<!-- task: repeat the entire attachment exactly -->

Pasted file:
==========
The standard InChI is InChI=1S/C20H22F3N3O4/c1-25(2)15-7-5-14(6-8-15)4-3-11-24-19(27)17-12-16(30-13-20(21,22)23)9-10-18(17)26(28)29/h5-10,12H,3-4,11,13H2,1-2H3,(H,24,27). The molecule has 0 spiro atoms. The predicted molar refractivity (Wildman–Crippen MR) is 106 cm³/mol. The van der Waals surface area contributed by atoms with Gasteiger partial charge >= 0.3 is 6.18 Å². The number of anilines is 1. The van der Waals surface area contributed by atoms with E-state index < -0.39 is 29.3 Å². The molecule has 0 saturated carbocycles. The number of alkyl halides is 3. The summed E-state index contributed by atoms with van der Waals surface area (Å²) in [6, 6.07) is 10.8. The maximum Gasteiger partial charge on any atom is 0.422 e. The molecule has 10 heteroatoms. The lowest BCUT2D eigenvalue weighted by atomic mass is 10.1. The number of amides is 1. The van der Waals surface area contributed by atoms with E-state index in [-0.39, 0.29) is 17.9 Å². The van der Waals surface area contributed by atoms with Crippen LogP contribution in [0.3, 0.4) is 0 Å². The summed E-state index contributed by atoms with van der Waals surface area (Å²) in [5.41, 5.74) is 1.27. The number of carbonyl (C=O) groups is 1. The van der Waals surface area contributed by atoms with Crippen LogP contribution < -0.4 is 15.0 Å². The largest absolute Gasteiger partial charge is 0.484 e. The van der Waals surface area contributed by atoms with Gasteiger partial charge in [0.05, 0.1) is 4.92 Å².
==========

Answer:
The standard InChI is InChI=1S/C20H22F3N3O4/c1-25(2)15-7-5-14(6-8-15)4-3-11-24-19(27)17-12-16(30-13-20(21,22)23)9-10-18(17)26(28)29/h5-10,12H,3-4,11,13H2,1-2H3,(H,24,27). The molecule has 0 spiro atoms. The predicted molar refractivity (Wildman–Crippen MR) is 106 cm³/mol. The van der Waals surface area contributed by atoms with Gasteiger partial charge >= 0.3 is 6.18 Å². The number of anilines is 1. The van der Waals surface area contributed by atoms with E-state index < -0.39 is 29.3 Å². The molecule has 0 saturated carbocycles. The number of alkyl halides is 3. The summed E-state index contributed by atoms with van der Waals surface area (Å²) in [6, 6.07) is 10.8. The maximum Gasteiger partial charge on any atom is 0.422 e. The molecule has 10 heteroatoms. The lowest BCUT2D eigenvalue weighted by atomic mass is 10.1. The number of amides is 1. The van der Waals surface area contributed by atoms with E-state index in [-0.39, 0.29) is 17.9 Å². The van der Waals surface area contributed by atoms with Crippen LogP contribution in [0.3, 0.4) is 0 Å². The summed E-state index contributed by atoms with van der Waals surface area (Å²) in [5.41, 5.74) is 1.27. The number of carbonyl (C=O) groups is 1. The van der Waals surface area contributed by atoms with Crippen LogP contribution < -0.4 is 15.0 Å². The largest absolute Gasteiger partial charge is 0.484 e. The van der Waals surface area contributed by atoms with Gasteiger partial charge in [0.05, 0.1) is 4.92 Å².